After seven long months of stewing, some Rangers fans tonight finally want their revenge on Jose Bautista.
For the first time since his epic home run and exaggerated bat flip in last October’s ALDS Game 5 in Toronto, the Blue Jays’ slugger will step into the box against Texas pitching. A high, hard one to the ear hole, right?
Wrong. Wrong. And more wrong.
See, it wasn’t Bautista’s bat flip – which was in the general direction of no one, by the way – that did in the Rangers last Fall. It was the three errors that preceded his smashing a 97-mph fastball from Sam Dyson into the left-field seats, and history.
Dyson was clearly agitated by Bautista’s action after the game. So were Rangers fans, who vowed “revenge” the next time the teams meet. But, seriously? Seven months and a season later and you’re still upset not by your team’s comedy of fielding errors, but a taunting gesture by an opposing player?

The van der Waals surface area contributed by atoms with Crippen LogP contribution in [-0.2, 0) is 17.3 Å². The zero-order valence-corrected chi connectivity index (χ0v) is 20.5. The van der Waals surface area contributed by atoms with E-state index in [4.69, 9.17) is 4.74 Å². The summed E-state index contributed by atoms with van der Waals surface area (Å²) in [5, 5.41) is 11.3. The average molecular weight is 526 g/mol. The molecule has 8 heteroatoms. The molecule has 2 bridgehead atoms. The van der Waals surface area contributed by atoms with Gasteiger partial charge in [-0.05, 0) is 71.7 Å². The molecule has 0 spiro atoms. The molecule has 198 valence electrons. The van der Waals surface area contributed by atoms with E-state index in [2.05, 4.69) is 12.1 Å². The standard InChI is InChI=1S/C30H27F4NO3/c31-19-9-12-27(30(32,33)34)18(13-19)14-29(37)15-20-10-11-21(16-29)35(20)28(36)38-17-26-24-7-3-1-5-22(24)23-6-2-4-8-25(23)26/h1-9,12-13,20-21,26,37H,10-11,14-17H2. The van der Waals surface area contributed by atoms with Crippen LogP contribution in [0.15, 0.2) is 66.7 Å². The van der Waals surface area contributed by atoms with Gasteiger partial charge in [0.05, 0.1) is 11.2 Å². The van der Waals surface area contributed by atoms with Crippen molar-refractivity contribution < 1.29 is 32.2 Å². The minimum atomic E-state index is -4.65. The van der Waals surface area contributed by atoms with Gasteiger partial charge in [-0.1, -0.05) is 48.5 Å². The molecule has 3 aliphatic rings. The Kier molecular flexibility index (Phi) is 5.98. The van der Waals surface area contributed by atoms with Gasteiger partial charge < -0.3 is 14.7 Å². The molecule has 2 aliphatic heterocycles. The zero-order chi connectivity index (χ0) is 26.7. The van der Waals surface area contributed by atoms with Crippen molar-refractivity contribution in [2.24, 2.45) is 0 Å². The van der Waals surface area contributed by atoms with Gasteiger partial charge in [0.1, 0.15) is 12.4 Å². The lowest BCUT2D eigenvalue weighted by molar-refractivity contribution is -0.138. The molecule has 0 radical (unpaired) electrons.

Though Bautista always flips his bat after homers, that was certainly amped up for drama. And no doubt he was sending an “Gotcha!” message to the Rangers. But, come on, this wasn’t Terrell Owens celebrating on the Cowboys’ star in Texas Stadium. And what’s a little chin music really going to do, actually make you feel better about last year’s collapse?
Retaliation during this week’s four-game series will only make the Rangers look pathetic. If you can’t beat ‘em, bean ‘em? It would be sour grapes, and a directing of emotion in the wrong direction.
Fact is the Rangers imploded during that infamous 7th inning. Bautista’s showboat reaction wouldn’t have been possible without their inept action.
Fans should hope their team plays better baseball. Not dirty baseball.
A native Texan who was born in Duncanville and graduated from UT-Arlington, Richie Whitt has been a mainstay in the Metroplex media since 1986. He’s held prominent roles on all media platforms including newspaper (Fort Worth Star-Telegram, Dallas Observer), radio (105.3 The Fan) and TV (co-host on TXA 21 and numerous guest appearances, including NBC 5). He lives in McKinney with his wife, Sybil, and two very spoiled dogs.